The World Bank analysed the world’s biggest corruption scandals over that past two decades. Seventy per cent involved anonymous shell companies.
The World Bank analysed the world’s biggest corruption scandals over that past two decades. Seventy per cent involved anonymous shell companies
Take a guess at how much is lost to developing countries each year through international corruption? $1 billion, maybe $10? Even more?
The shocking truth is that $1trn a year leaves the world’s poorest countries through laundering, bribery, tax evasion and other forms of corruption. This figure is almost impossible to comprehend and earlier this month The ONE campaign launched a report to highlight this incredible injustice.
If action is taken to end the secrecy that allows this scale of corruption and criminality to thrive the recovered revenues could help save 3.6 million lives if invested back into health systems where the need is greatest.
The uncomfortable truth is that much of the money involved is siphoned out of developing countries through companies and financial instruments in G20 countries.
The World Bank analysed the world’s biggest corruption scandals over that past two decades. Seventy per cent involved anonymous shell companies. The jurisdiction of choice was the British Virgin Islands.
This secrecy allowed the son of President Obiang of Equatorial Guinea to buy a mansion in Malibu, a private jet, Ferraris and Lamborghinis, even a jewel encrusted glove belonging to Michael Jackson – all through an anonymous shell company.
Back home, 80 per cent of the population of his country falls below the poverty line, a third die before the age of 40, and over half lack access to safe, clean water.
David Cameron led on this agenda last year at the Lough Erne G8 summit. But his legacy on this issue depends on turning the UK’s leadership into a global standard of transparency. Without it, the money could just flow elsewhere.
The G20 is the forum to make this change. Last weekend, finance ministers from the world’s largest economies met in Australia to discuss tax reform and economic growth, but ignored the elephant in the room: the trillion dollar scandal. G20 leaders, when they meet in Brisbane in November have the opportunity to change the situation. Four low cost policies could shut down the secrecy that enables such criminality to flourish.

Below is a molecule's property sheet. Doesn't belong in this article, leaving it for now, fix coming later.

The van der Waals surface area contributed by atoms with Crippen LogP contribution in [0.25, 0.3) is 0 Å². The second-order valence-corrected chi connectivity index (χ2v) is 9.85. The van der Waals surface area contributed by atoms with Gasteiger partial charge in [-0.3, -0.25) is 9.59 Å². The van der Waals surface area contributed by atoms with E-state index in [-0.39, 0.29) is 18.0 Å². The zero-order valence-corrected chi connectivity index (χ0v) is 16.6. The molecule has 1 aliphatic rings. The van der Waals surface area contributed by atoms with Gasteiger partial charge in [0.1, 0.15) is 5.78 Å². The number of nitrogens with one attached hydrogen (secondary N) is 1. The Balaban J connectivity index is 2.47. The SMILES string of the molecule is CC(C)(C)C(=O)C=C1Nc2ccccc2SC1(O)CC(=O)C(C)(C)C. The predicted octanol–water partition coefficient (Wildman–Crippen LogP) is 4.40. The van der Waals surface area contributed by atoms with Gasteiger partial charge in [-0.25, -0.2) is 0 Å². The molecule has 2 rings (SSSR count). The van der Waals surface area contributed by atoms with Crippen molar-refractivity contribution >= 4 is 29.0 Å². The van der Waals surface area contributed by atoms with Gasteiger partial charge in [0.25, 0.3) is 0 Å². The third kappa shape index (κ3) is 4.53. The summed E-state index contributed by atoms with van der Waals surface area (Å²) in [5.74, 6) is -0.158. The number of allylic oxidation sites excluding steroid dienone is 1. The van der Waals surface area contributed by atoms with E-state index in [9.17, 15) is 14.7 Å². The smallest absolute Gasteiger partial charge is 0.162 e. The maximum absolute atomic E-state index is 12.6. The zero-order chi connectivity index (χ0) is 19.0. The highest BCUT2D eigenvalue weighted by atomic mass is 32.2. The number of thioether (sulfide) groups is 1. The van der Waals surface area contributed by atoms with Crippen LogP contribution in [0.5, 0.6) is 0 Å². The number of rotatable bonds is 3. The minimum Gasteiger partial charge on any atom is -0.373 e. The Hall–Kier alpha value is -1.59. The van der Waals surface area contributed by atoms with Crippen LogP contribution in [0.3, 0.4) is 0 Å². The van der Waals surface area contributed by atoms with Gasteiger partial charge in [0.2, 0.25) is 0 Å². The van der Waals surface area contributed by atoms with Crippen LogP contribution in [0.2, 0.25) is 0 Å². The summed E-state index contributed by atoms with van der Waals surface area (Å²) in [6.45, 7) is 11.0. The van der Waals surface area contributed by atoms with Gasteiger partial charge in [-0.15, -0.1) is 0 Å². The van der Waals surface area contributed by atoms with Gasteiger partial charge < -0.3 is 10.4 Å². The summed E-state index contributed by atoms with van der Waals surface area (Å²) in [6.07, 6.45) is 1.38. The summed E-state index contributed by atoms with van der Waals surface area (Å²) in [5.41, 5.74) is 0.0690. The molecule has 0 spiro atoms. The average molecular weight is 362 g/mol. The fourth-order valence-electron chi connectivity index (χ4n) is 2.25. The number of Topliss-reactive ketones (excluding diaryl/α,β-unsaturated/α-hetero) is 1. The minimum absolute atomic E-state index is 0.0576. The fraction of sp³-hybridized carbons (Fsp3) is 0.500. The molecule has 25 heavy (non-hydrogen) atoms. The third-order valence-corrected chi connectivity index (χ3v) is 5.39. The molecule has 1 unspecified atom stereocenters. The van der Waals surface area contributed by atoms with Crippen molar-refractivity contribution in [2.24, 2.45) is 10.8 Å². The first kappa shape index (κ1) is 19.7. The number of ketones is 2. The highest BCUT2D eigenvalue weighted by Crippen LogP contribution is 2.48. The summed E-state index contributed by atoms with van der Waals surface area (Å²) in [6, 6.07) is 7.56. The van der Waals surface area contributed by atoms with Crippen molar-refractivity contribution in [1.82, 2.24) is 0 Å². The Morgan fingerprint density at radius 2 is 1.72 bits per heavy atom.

Action 1: Shine a light on phantom firms: Anonymous shell companies and trusts allow criminals to hide money, rip off governments and taxpayers and siphon off cash that could be used to pay for health care, education or vital infrastructure investment. Each G20 country should commit to making beneficial ownership information of companies, trusts and similar legal structures publicly available.
Action 2: Publish what you pay: One-third of the world’s poorest one billion people live in resource-rich countries; resources that have the potential to transform lives. Requiring oil, gas and mining firms to disclose information on revenues (a policy already adopted by the EU and US) would empower citizens to follow the money and ensure those funds to be invested in schools and hospitals.
Action 3: Crack down on tax evaders: ONE’s analysis reveals that $20 trillion of undeclared assets were held in offshore tax havens in 2013.
All G20 countries should agree to share information on bank accounts help by residents offshore. If developing countries had this information they could crack down on tax evasion and recover billions.
Action 4: Open up: publish government data: Financial data that tracks the money flowing in and out of government accounts is crucial for informing smart decision-making and public policy. All G20 countries should commit to making data open a standard practice.
These four actions add up to a powerful story of accountability, functioning open governments, and more prosperity for all.
For when citizens are empowered to make their own decisions and hold governments to account, and where criminals have no-where to hide, the world will be a safer and more prosperous place.
David McNair is director of Transparency and Accountability at The ONE Campaign
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